The best political slogans aren’t those you chant ritualistically, like a machine, but the ones that stop you in your tracks for a minute and make you think. Take this sticker from Brussels: “Democracy is always capitalism getting fat.” What makes this formulation so provocative is the black-or-white worldview that it expounds.

It refuses to acknowledge the possibility that the political realm might have a measure of autonomy. And it also rejects a historical approach that traces the roots of democracy back to a pre-capitalist age, whether golden or tarnished.

For the purposes of this equation, we are trapped in a perpetual “now” in which democracy is always subordinated to the power of capital. Is this really true? No matter how suspicious we are of politicians and how skeptical of our fellow citizens’ wisdom in choosing them, to agree with this dark assessment 100% is difficult. Something inside us wants to believe that, all evidence to the contrary, the way contemporary “democracies” function is the exception rather than the rule.

From this perspective, the problem isn’t that our political ideal is unrealistic, but that our vision of reality is distorted. All we have to do is set aside our petty grievances and acknowledge that our deepest longing is to make decisions together. Perhaps we simply need to reduce the scope of our community, retreating from economies of scale, in order to realize Rousseau’s vision of the social contract. The chains that bind us are an external impediment rather than an internal defect.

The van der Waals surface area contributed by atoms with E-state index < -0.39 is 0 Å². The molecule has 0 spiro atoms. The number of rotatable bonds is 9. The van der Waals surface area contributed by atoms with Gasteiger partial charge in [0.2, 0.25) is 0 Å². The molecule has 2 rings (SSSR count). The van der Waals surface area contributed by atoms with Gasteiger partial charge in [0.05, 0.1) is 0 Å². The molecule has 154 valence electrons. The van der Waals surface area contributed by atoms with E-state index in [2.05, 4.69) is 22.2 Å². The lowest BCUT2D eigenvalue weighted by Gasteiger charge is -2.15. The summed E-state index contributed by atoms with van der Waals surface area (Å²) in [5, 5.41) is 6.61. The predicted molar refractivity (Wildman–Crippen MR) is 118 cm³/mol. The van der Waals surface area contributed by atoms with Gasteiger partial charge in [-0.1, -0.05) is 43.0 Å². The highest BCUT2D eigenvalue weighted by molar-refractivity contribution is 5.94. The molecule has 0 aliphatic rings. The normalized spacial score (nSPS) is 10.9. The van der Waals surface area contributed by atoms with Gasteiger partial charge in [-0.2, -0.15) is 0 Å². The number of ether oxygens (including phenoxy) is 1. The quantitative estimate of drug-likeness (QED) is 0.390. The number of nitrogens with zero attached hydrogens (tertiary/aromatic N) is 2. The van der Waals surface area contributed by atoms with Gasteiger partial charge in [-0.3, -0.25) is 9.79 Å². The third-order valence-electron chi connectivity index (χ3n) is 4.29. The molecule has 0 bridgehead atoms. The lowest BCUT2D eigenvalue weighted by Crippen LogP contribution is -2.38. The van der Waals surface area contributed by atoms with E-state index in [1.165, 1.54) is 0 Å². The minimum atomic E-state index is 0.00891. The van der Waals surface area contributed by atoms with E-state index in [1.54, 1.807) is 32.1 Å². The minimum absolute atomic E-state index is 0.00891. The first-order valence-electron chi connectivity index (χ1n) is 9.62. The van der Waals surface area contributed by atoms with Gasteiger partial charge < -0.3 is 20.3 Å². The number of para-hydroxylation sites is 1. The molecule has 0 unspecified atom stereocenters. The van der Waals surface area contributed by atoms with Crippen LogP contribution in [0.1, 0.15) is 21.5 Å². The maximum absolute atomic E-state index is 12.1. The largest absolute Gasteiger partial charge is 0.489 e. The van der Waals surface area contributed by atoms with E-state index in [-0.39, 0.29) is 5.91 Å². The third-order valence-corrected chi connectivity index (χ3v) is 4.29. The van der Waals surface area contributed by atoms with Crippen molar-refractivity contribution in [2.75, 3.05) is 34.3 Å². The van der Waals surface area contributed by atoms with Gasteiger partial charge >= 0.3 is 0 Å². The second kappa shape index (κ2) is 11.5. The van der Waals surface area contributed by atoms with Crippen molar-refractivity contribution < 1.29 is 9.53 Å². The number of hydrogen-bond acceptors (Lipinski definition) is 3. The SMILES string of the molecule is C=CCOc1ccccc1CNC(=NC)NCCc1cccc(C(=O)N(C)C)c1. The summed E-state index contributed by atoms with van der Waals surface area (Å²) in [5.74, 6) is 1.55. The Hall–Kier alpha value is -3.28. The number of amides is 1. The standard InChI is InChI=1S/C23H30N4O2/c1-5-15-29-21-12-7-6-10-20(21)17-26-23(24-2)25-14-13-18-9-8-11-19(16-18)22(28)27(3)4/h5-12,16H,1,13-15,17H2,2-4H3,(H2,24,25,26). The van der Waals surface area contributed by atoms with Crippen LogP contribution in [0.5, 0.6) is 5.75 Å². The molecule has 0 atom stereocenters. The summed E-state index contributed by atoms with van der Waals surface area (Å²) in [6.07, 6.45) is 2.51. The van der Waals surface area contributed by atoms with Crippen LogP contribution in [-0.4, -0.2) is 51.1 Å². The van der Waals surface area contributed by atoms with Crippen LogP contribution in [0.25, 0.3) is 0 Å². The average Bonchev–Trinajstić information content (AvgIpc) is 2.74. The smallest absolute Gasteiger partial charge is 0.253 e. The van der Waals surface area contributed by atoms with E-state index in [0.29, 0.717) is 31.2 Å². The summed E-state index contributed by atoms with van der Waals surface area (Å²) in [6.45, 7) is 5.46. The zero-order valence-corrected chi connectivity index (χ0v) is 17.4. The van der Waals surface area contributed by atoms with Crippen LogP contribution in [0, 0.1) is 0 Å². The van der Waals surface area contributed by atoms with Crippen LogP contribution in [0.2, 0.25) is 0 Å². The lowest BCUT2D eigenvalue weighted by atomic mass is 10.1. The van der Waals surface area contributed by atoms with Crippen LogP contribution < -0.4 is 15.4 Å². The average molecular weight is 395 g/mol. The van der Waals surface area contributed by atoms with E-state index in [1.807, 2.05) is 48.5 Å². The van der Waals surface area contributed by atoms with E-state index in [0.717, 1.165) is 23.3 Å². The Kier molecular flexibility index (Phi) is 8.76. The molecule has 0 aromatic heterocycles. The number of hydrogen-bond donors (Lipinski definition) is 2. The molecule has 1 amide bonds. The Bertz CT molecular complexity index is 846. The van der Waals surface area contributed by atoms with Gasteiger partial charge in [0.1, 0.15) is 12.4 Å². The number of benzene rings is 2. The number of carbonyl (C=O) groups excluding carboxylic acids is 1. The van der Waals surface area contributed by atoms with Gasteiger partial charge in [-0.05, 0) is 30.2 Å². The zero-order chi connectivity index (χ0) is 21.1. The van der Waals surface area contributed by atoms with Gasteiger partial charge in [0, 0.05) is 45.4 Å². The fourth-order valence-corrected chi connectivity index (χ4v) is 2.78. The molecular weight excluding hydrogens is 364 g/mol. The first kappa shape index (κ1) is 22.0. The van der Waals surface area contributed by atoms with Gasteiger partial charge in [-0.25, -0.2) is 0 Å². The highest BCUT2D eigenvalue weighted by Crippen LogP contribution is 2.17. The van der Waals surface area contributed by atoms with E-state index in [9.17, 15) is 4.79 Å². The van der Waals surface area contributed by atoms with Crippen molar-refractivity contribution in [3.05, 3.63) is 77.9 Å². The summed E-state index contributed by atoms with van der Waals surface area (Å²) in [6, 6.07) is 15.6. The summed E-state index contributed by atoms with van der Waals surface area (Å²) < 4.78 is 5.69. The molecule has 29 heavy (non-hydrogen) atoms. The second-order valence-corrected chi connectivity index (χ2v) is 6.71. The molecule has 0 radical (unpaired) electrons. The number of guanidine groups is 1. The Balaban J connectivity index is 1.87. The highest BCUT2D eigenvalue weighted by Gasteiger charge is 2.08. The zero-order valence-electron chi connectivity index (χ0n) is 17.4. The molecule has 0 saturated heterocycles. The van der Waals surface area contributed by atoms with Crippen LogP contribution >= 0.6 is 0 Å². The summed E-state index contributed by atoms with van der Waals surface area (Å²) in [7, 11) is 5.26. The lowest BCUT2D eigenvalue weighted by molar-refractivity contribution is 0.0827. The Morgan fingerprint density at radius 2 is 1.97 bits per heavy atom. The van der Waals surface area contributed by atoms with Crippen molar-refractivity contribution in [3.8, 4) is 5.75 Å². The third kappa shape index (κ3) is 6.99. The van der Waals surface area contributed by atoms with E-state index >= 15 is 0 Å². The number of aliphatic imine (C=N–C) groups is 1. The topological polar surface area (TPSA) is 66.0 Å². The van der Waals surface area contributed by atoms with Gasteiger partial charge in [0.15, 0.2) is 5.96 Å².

The slogan on this sticker repudiates such optimism by definition, confronting us with the image of a predator, capitalism, and the prey it feasts on, legitimation. But what if we turn take the s’engraisse here as literally as possible. To be sure, we speak of wolves getting fat on sheep, as if there were no negative consequences for those higher up in the food chain. If wolves really got fat, though, consuming a surplus above and beyond the sustenance they require, they would eventually suffer from carrying that extra weight.

A capitalism that has “gotten fat” on votes that merely ratify the pursuit of profit is, at least potentially, a capitalism that has made itself vulnerable. And there’s a good change the creators of this slogan had this idea in mind, given their revolutionary aspirations. Yet their antipathy towards actually existing democracy seemingly blinds them to the full implications of this scenario.

Maybe the democracy we want to believe in, against our better judgment, will never live up to its ideals. There is a chance, though, that precisely in this failure — in its being preyed upon by capitalism — it might paradoxically nudge us in the direction of a better future. That is what Marx and Engels argued, after all.

Everyone seems to remember the most strident passages of The Communist Manifesto, the ones heralding a radical transformation of society, but not the ones in which the pamphlet’s authors advocate working together with those content to install constitutional democracies where capitalism would be given free reign. To forget this is to overlook a crucial lesson: sometimes you have to feed the beast in order to bring it down.

 

Commentary by Charlie Bertsch. Photograph courtesy of Joel Schalit.